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Not that I've ever really been into gaming with miniatures, but I came across the rules to a WW1 dog-fighting game that looked cool (http://www.eaglesmax.com/index.html). I tested it with my brother using paper markers and decided I wanted to have the game. Thing is, you are only provided with rules and player tracking sheets. Planes, stands, and play area must be found elsewhere.

While model planes are available all over the place, I don't like spending money where I don't have to. And I can be patient, to boot. I made a carving knife some time ago and there is a nice willow tree I sit under during lunch hours (weather permitting) that drops branches from time to time.

With that little intro, on with the story.

Tools and Materials used are shown in this image. Only thing missing: a mm ruler.

*Too late for Pocket-Sized Contest, so I'll have this in the Up contest.
**Edits:
      - March 11, 2013: replaced mentions of "ailerons" with "stabilizer" as the latter is correct for the part I am referring to.

Step 1: Finding Plans and Diagrams

Everything starts with a plan. A good source for vehicle drawings and plans is http://www.the-blueprints.com. A more specialized site is http://www.juniorgeneral.org. I used Junior General for the paper models to test the game.

I found the plans for a bunch of the planes I was interested in and copied their plans to a PowerPoint file. In the PowerPoint file, I turned on the centimeter ruler to use as a guide and scaled the drawings down to the size I wanted (1/144 in this case), fitting 4-5 airplanes per sheet. Then I printed them off for the next step (which I don't have pictures for).

I cut out the side views of the aircraft fuselage and traced them on the side of the blank I was using (junk ends from other projects and squared-down limbs from that willow tree).

Step 2: Carving

A great way to pass the time and still feel somewhat productive.

I (carefully) whittled the blank down to match the aircraft profile and width. I say carefully because the softer woods I used would split and shear rather easily if I wasn't careful. The first image sort of shows the progression of carving (right to left). Also featured is the carving knife I made using a paring knife I picked up for 10 cents.

I first tried cereal-box cardboard for the wings, but assembly is too difficult. I found a 24" x 1 1/2" x 1/8" strip of some soft wood that was shaved off of a bit of lumber for a previously completed project. worked much better for wings. Just trace wing pattern and cut out with an Exact-o knife. Then I used an awl (made from a nail wrapped with hockey tape) to place holes to help me better place the wing struts (made using shaved-down toothpicks). Hole positions are (of course) placed according to measurements on the plans. Second image shows wing in progress. Remember to sand edges.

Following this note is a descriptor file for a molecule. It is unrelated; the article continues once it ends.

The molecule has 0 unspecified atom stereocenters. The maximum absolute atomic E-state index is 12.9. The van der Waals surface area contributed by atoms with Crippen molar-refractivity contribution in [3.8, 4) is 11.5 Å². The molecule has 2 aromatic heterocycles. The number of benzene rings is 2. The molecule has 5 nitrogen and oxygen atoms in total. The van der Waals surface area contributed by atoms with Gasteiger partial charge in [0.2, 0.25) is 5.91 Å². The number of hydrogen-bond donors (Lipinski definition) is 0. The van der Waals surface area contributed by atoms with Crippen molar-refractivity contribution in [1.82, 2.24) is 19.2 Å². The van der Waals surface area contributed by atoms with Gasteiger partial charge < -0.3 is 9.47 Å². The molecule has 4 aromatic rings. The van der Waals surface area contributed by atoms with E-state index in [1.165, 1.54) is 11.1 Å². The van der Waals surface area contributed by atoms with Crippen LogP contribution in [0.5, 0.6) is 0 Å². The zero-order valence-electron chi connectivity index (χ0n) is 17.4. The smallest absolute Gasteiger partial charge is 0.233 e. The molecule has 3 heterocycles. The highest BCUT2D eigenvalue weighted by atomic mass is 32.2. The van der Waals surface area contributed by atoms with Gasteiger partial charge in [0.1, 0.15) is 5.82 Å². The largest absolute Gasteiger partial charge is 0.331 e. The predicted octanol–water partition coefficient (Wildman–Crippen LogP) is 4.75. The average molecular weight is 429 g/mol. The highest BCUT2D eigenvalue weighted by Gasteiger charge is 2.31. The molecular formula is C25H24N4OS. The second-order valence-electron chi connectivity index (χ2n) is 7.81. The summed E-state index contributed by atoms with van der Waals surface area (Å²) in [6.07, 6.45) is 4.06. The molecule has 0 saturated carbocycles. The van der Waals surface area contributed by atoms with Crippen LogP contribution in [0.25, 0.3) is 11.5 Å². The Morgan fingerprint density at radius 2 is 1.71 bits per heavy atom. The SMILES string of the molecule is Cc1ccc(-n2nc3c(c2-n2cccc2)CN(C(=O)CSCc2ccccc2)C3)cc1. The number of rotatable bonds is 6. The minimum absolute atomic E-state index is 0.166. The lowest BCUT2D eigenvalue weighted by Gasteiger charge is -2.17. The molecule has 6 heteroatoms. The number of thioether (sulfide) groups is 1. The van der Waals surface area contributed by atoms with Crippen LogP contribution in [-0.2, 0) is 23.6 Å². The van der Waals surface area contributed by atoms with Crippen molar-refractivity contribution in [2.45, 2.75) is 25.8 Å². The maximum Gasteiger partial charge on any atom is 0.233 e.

Step 3: Glue

As mentioned, I tried cardboard first, with just satisfactory results. Anyway, I think I will go into a little more explanation here as I didn't take pictures of every step.

So, after fuselage, wings, struts, and stabilizer are ready to go.

1. Take the fuselage and carefully cut the tail rudder off, such that it can be glued on and allow you access to where the stabilizer needs to go.
2. Cut a notch out from the fuselage just big enough to allow stabilizer to be glued in place and then the rudder on top of that.
3. Cut a notch out of bottom of fuselage to place bottom wing (most are flush with bottom of fuselage).
4. Glue stabilizer, then tail rudder, then lower wing with holes face up.
5. (The tricky part!) glue struts into holes in the lower wing, then put glue on their upper tips and put upper wing in place. This is tricky not only because you have to line up struts with holes, but the upper wing is sometimes not directly in line with the lower one, so it requires being moved forward (usually). One model builder I read about makes supports using blue sticky tack so he doesn't have to hold the wing while the glue sets. I'll have to try that.

Landing gear can be done afterward. I used cardboard at first for these too, but now I'm just using toothpicks. Only the wheels are cardboard now.

Step 4: Painting

Sorry, only have pics of after the fact.

If you want to be super-realistic you can research planes and how their pilots painted them. I am more interested in the play than the realism, so I have not been so picky on colours or even exact measurements (my Pfalzes, for example, are ending up a bit more snub-nosed than they should be). I'll be sure to do the nationality insignia though. So without further ado, the planes I have done.

Postlude:
"But you forgot the propellers!", they shouted with enthusiasm and mocking.

"I most certainly did not!", came my retort, "I simply decided that these planes are looking like they are flying, you can barely see a propeller in that case. Unless the engine has stopped, but then it's game over!"

I might add some later. I'm just a little lazy right now.
<p>I like the way you made it yourself instead of buying plane models.</p>
<p>Thanks. I really should update this entry as I now use methods that make the models a little stronger.</p>

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Bio: I've found that I like the challenge of making stuff with reclaimed wood.
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